More than 35,000 Austin Energy customers are still without power after last week’s ice storm.
Texas got hit with a cold snap last week.
Freezing rain, sleet and ice created dangerous conditions for drivers across parts of the state.
#icestorm in #Dallas #Texas sent cars sliding all over the road today after #freezingrain made #icyroads. #TxWx #WinterStorm pic.twitter.com/qiJuB5oXRK
— WxChasing- Brandon Clement (@bclemms) January 31, 2023
Hundreds of thousands of homes and businesses in Texas were without power after last week’s storm.
Austin Energy began restoring power on Friday and they still don’t know when power will be fully restored.
Tens of thousands of residents have been without power for more than 4 days.
Crews are working on an entire circuit from end to end and making all the necessary repairs possible to get the most customers’ power back on at a time. This is taking a while to complete. The crew has to patrol and visually inspect the line for damage. https://t.co/cz8qErrGoF
— Austin Energy (@austinenergy) February 4, 2023
Austin Energy on Sunday provided charging buses for customers who still don’t have power.
We have a charging bus @ Burger Center 3200 Jones Rd today until 5PM (southeast side of the football stadium)
Charge your phone & other devices (bring your own cords)
Charge medical devices
Learn about our Medically Vulnerable Program and financial assistance options pic.twitter.com/AZPEGuGsNZ
— Austin Energy (@austinenergy) February 5, 2023
Austin Energy said it would give an approximate time for power to be completely restored by Sunday night, the utility’s general manager said.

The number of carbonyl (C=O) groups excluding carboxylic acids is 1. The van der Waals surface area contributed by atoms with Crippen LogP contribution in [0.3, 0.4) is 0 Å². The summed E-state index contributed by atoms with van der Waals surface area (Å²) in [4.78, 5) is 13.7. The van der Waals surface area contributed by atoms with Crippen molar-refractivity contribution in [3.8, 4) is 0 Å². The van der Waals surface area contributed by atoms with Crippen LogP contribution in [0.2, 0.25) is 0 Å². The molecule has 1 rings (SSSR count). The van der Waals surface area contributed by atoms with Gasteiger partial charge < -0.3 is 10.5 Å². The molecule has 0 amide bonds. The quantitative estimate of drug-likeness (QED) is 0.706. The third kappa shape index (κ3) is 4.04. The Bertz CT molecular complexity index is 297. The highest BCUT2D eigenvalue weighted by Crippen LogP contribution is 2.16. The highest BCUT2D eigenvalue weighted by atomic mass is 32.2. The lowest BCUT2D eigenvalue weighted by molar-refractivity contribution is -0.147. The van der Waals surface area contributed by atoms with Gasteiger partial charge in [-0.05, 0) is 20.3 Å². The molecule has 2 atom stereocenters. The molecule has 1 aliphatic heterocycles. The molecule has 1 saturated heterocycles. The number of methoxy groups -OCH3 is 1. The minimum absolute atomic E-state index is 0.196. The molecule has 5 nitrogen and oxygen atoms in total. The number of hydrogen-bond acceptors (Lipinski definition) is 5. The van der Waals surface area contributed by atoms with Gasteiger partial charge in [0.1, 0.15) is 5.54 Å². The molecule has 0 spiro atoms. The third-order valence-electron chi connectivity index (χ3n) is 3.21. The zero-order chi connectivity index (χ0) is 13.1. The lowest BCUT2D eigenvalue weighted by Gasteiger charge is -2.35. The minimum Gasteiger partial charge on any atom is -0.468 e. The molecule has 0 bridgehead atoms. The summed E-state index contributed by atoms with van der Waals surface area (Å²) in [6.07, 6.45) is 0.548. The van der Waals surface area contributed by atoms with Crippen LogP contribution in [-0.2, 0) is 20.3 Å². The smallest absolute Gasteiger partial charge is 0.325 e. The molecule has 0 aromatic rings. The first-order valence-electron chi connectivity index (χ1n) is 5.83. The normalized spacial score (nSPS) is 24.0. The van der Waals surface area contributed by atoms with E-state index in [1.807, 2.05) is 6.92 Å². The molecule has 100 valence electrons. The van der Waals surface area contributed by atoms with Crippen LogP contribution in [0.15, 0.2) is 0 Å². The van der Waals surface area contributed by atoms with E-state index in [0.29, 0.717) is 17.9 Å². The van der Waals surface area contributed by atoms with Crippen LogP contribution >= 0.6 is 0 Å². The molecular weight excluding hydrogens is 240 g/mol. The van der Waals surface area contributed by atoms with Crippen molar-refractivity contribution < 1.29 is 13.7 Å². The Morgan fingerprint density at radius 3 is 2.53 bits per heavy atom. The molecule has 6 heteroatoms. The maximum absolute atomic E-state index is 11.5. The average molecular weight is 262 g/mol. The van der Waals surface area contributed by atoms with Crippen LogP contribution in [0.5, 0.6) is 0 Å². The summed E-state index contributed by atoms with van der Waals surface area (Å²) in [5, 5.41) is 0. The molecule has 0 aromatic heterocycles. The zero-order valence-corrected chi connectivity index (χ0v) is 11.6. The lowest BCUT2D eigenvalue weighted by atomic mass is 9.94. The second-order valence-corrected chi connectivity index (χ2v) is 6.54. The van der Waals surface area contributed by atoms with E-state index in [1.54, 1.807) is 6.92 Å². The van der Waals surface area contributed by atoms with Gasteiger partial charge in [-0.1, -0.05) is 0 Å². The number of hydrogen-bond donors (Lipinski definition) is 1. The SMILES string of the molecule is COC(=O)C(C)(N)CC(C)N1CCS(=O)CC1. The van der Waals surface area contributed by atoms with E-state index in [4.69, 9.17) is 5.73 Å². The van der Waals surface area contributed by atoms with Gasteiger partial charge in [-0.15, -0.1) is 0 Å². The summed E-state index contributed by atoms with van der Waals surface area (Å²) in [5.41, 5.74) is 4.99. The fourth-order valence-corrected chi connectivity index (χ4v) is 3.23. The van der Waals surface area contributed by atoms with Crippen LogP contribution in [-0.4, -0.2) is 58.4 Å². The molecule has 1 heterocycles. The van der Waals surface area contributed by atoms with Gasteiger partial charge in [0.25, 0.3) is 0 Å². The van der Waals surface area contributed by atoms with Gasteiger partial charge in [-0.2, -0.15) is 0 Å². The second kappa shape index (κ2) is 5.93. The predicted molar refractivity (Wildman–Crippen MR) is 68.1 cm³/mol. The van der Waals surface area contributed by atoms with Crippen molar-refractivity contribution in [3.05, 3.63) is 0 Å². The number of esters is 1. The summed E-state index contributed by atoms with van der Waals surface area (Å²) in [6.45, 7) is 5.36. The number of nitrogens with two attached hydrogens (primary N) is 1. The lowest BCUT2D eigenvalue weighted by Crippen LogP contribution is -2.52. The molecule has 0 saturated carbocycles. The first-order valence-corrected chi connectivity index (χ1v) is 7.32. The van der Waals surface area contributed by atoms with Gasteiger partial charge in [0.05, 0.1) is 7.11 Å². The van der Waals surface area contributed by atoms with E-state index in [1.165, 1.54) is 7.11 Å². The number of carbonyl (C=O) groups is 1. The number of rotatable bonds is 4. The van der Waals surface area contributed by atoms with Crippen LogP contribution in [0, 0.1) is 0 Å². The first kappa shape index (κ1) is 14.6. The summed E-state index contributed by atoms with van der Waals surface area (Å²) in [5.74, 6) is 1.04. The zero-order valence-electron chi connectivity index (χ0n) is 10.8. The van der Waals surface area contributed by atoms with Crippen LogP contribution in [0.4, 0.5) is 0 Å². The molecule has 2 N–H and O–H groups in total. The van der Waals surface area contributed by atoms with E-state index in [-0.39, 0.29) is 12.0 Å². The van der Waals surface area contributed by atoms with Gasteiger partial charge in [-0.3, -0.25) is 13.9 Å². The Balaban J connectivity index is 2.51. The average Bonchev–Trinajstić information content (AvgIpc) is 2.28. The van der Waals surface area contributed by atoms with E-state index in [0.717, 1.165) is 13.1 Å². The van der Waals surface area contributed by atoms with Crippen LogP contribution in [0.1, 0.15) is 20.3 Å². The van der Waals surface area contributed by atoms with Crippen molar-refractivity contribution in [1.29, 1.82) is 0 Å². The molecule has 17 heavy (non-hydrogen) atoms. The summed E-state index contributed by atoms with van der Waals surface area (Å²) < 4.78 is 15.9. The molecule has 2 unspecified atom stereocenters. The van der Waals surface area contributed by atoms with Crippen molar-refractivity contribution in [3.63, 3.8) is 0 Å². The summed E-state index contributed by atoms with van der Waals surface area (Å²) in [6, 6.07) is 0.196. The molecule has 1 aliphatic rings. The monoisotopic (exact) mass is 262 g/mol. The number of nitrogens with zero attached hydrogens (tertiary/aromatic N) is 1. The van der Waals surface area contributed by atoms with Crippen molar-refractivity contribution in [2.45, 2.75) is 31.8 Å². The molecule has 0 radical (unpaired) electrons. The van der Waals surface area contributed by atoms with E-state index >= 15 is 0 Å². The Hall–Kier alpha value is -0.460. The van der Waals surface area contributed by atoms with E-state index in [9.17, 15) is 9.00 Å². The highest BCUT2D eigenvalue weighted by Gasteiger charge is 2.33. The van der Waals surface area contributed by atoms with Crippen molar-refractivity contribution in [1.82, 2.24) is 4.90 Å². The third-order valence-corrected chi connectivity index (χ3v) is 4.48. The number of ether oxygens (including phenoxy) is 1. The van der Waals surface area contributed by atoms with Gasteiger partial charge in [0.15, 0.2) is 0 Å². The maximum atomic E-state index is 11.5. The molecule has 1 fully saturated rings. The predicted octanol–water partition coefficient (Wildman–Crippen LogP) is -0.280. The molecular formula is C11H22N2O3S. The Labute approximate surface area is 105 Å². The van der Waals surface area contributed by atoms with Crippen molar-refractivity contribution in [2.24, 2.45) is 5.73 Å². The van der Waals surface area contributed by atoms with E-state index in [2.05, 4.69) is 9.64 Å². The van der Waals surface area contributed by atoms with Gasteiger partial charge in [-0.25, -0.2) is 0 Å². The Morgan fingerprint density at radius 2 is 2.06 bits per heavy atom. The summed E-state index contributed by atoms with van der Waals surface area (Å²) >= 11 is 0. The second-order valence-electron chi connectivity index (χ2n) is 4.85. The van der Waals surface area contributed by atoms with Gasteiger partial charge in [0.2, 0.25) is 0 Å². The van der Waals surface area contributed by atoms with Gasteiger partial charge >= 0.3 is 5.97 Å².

“I’m sorry for how long this is taking,” Jackie Sargent said at an afternoon news conference. More than 35,000 Austin Energy customers were still without power after last week’s storm.
City Manager Spencer Cronk said strong winds expected Tuesday could lead to more tree limbs falling on power lines and more outages.
“It’s important to know that trees are still vulnerable after the winter storm, and they may have broken limbs that are high up in the branches that you cannot see,” Cronk said. He advised residents to avoid parking or standing under trees.
When asked about customer rebates because of the power outages, Sargent said the utility wouldn’t provide them because the damage was due to a natural disaster. Cronk said, however, that the city would explore options.
“But that will come over the course of time,” he said, “as we do the assessment of both how much this costs and what we can provide to our citizens.”
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